Actually, it was traumatizing– I know that’s a strong word, but I think many of you with a chronic illness or disability will be able to relate.
Because I wasn’t a healthy, fit person who could take care of herself. I was someone who could barely walk, and at the time, still didn’t understand what was happening to her. It was very, very scary to try to move through life not knowing when my hips were going to do this mysterious locking thing, and I wouldn’t be able to move normally. It was also really difficult, emotionally, to have this problem no one else seemed to understand (I hadn’t found any of my good PT’s and doctors yet) and so to lose the support of people who had been there for me was devastating.
And that is when my allergies started. Or, at least, what I thought were allergies.
I’ve written about them before. I even had started another blog about them, which I hadn’t had time to really get into yet.
But now that I’ve learned more, and look back, I don’t think what I had was just allergies. I think that was actually the beginning of my mast cell activation syndrome. Because, although I only tested positive for allergies to dust and mold, I was freakishly sensitive to everything.
Every place I lived, something was wrong and I couldn’t breathe. I even lived with roommates who were also allergic to dust and mold, yet I was the one who was always suffering.
I tested negative for being allergic to cats, yet often times, I’d try to pat someone’s cat and find my nose was itching and my eyes were watering.
Now it actually does all make sense. Yes, I am allergic to dust and mold, but there is also another layer entirely going on, making everything more intense.
So… for now, I am doing my best to remain optimistic.
A big turning point for me, even before I met Dr. Castells, was when I read her interviews with Yasmina, the Low-Histamine Chef. That was when I learned how much diet, exercise, and lifestyle could affect mast cell disease, and possibly even make it go into remission. (Click here for the interviews: Part 1 and Part 2).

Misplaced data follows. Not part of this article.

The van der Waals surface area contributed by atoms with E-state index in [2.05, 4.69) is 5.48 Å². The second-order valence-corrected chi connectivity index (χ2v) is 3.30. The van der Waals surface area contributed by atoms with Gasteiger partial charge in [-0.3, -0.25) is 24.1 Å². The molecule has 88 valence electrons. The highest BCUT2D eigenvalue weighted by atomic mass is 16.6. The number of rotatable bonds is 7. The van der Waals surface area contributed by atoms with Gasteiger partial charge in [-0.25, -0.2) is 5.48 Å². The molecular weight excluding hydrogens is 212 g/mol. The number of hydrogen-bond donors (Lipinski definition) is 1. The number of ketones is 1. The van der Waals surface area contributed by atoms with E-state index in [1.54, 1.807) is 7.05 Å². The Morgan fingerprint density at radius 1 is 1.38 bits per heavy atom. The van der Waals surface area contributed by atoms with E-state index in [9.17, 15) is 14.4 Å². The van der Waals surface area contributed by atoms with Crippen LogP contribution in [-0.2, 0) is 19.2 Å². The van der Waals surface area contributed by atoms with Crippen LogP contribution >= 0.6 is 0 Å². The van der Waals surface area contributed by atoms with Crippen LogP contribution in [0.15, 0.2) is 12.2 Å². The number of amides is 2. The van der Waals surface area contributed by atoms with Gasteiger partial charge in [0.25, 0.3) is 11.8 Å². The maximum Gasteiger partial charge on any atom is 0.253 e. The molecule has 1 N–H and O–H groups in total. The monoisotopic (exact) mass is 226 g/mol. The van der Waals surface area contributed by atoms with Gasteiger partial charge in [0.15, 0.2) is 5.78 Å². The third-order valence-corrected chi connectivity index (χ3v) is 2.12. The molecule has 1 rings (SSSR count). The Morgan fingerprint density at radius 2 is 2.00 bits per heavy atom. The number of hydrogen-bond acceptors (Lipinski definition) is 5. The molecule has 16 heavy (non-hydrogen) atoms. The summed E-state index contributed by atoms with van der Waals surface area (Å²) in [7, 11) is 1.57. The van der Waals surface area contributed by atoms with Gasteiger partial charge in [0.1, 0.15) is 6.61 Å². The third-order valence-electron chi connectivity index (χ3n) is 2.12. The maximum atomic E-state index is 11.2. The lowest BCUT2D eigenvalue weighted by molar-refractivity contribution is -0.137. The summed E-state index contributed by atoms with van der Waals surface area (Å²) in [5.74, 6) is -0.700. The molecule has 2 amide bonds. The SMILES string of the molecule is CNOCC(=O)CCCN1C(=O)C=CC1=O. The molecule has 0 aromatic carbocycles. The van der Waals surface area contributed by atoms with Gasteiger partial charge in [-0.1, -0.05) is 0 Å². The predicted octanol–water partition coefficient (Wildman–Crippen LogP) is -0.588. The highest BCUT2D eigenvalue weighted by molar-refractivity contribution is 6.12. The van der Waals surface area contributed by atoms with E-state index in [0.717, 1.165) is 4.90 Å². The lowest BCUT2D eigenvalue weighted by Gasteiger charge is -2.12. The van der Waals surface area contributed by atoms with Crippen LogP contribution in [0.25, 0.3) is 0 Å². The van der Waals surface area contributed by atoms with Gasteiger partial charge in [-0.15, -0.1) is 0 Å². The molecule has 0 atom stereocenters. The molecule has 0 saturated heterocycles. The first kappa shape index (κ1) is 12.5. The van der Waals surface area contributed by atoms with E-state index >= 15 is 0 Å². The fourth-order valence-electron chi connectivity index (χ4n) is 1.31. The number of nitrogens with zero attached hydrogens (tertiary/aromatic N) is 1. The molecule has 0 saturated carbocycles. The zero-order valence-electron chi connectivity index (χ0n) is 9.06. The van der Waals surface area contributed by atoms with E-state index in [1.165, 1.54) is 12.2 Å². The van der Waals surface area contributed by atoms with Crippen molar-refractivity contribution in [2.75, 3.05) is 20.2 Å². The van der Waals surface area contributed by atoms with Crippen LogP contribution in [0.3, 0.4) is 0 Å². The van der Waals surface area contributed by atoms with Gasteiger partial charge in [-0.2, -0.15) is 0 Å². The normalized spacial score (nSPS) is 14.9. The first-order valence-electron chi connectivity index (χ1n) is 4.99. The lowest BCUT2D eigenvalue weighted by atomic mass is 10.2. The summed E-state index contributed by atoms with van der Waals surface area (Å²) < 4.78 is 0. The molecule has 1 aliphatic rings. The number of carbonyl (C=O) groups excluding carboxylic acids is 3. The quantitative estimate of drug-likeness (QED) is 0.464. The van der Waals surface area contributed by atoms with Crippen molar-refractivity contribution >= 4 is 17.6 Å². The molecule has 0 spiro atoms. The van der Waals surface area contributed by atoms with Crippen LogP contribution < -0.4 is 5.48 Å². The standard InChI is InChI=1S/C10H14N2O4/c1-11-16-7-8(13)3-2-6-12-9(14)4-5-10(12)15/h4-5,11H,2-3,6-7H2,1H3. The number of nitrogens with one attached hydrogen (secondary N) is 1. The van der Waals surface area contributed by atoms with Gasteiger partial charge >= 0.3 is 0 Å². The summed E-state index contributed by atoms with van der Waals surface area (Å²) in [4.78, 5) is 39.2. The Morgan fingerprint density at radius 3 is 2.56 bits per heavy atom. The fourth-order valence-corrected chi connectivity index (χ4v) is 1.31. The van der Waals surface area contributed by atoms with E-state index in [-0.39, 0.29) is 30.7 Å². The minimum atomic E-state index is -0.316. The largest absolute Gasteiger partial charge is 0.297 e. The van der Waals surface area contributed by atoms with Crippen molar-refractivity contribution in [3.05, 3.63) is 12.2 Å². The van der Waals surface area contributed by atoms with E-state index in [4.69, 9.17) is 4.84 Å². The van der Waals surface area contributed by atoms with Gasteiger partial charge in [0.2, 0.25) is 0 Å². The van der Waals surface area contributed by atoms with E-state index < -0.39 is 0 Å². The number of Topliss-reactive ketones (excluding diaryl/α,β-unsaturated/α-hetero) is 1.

I’ve also been to an in-person support group (the Massachusetts chapter of The Mastocytosis Society— mastocytosis is another disease that’s very similar to MCAS). At that meeting, I met people with MCAS and mastocytosis who had managed to make it go into remission. It was really great to get support and to see that people had eventually found a way to make these diagnoses manageable.
One of the reasons mast cell disease is so difficult to get diagnosed, much less treat, right now is because so few doctors are familiar with it. Mastocytosis has been known for a few decades, so more doctors are likely to have heard of it.
However, mast cell activation syndrome has only been much more recently recognized– in fact, a small working group of doctors only first came up with a name for it in 2007. Here we are in 2018 and still, many in the medical field haven’t even heard of it. Apparently, it’s even still controversial among some allergists (like so many of the medical conditions we now understand today).
So… I am still going.
It took me a while, to get up the resolve to pick my head up and even try to move forward. But hearing the stories of others, as well as better understanding the roots of my own condition, have helped me to make a lot more sense of it.
I’m reminding myself that I’ve been through other health scenarios that once looked totally hopeless, and somehow, I found a way out of them. So I’m going to do my best to make that be the case here.
I’ve converted my “allergy” blog into a blog about mast cell activation. It’s actually still in “rough draft” form, where I’m taking notes just for me. This is actually how My Sacroiliac Joint Saga began, at one point in time.
But starting my SI joint blog, even when it was just for me, taking notes, ended up being the very key to finding my path toward healing, as it put me in the mindset to keep learning and taking in information.
So I’m going to put all the lessons I’ve learned from managing past health conditions to work here, too, and we’ll see how far I get.